We stayed the evening in the following cities: Baltimore, Maryland; Fort Wayne, Indiana; Chicago, Illinois; Kansas City, Missouri; Bonny Lake, Colorado; Moab, Utah; St. George’s, Utah; Las Vegas, Nevada; Los Angeles, California
The states passed through included: New York, New Jersey, Delaware, Maryland, Pennsylvania, Ohio, Indiana, Illinois, Missouri, Colorado, Kansas, Utah, Arizona, Nevada, California
The distance traveled (not including miles inside the towns) was 3,358 miles.
The Route – Albany to Los Angeles
Day 1 – Sunday, June 13
- Start: Albany, NY
- End: Baltimore, MD
- Miles: 330 m.
- Time: 6 hr. 30 min.
Day 2 – Monday, June 14
- Start: Baltimore, MD
- End: Fort Wayne, IN
- Miles: 563 m.
- Time: 11 hr. 15 min.
Day 3 – Tuesday, June 15
- Start: Fort Wayne, IN
- End: Chicago, IL
- Miles: 203 m.
- Time: 4 hr.
Day 4 – Wednesday, June 16
- Start: Chicago, IL
- End: Kansas City, MO
- Miles 526 m.
- Time: 10 hr. 30min.
Day 5 – Thursday, June 17
- Start: Kansas City, MO
- End: Colorado Springs, CO
- Miles 591 m.
- Time: 10 hr. 45 min.
Day 6 – Friday, June 18
- Start: Colorado Springs, CO
- End: Arches National Park (Moab, Utah)
- Miles: 7 hr. 25 min.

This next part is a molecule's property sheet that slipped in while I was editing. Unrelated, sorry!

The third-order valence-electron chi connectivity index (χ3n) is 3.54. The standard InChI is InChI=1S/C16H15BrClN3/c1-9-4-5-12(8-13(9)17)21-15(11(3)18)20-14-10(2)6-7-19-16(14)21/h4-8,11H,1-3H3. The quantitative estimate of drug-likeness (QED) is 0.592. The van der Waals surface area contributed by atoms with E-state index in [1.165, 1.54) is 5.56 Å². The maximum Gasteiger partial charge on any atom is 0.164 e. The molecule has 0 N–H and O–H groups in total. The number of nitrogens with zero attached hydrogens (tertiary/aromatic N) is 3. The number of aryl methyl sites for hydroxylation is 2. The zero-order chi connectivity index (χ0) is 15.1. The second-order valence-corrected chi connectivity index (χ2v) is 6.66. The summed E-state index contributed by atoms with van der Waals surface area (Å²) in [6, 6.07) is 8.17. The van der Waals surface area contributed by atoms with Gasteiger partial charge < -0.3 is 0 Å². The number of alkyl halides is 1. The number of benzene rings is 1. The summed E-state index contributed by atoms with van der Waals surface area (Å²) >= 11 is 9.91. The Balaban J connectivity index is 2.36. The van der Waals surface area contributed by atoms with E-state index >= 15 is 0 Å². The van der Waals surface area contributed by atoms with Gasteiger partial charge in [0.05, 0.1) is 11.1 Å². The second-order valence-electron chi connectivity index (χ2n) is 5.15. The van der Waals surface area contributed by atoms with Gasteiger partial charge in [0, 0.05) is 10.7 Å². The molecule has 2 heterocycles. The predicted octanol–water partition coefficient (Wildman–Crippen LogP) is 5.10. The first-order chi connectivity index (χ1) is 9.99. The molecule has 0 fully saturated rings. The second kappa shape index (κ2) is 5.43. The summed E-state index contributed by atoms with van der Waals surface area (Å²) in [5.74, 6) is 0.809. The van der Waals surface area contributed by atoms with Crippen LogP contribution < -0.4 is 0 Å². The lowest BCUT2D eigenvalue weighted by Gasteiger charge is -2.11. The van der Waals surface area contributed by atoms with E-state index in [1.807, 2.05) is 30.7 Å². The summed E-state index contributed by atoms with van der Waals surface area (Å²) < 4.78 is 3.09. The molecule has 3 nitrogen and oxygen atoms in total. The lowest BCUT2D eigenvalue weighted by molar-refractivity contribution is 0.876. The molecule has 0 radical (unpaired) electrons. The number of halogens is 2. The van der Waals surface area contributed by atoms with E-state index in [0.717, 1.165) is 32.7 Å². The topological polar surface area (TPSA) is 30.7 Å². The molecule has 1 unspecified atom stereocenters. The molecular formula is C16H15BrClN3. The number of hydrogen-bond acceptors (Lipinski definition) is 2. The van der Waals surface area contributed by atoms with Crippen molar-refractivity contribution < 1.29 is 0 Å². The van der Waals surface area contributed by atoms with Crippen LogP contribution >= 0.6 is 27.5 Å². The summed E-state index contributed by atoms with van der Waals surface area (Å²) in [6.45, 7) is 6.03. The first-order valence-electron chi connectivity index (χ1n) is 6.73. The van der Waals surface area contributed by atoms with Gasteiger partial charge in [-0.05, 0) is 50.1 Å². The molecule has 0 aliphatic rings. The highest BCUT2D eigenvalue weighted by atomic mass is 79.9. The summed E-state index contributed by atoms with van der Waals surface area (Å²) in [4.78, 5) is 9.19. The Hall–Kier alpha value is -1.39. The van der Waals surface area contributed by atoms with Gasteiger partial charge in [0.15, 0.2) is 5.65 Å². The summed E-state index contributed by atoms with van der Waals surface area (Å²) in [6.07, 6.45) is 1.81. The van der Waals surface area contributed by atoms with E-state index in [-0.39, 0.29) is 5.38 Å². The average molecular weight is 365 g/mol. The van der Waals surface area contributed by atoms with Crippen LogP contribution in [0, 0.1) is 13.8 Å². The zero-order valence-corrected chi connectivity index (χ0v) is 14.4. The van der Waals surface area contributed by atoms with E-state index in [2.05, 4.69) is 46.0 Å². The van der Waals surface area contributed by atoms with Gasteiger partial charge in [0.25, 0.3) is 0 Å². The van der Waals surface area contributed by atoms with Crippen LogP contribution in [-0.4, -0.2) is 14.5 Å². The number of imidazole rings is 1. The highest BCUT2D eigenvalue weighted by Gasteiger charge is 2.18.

- Time: 406 m.
Day 7 – Saturday, June 19
- Start: Arches National Park
- End: Zion National Park (Utah)
- Miles: 355 m.
- Time: 6 hr.
Day 8 – Sunday, June 20
- Start: Zion National Park
- End: Las Vegas, NV
- Miles: 163 m.
- Time: 3 hr.
Day 9 – Monday, June 21
- Stayed in Las Vegas
Day 10 – Tuesday June 22
- Start: Las Vegas, NV
- End: Los Angeles, CA
- Miles: 170 m.
- Time: 3 hr.
Post Road Trip Thoughts
If I were to do the trip again, I’d take a more “themed” approach to traveling across the states. One of the original themes I toyed around with was “Sushi Restaurants”: that’d involve visiting every famous sushi spot along the way, as well as the best restaurants in the town I’d stay in.
Such a theme presents several obstacles. First, traveling with others makes the sushi theme a difficult prospect. Unless they explicitly love the idea, the theme probably won’t excite them much.
Second, chasing sushi restaurants across America puts you at a disadvantage if you haven’t figured out your lodging logistics.
Finally, sushi isn’t a budget meal, and a road trip built on a sushi theme is not a bootstrapped trip.
If a road trip is in the future, touring more National Parks is a definite interest.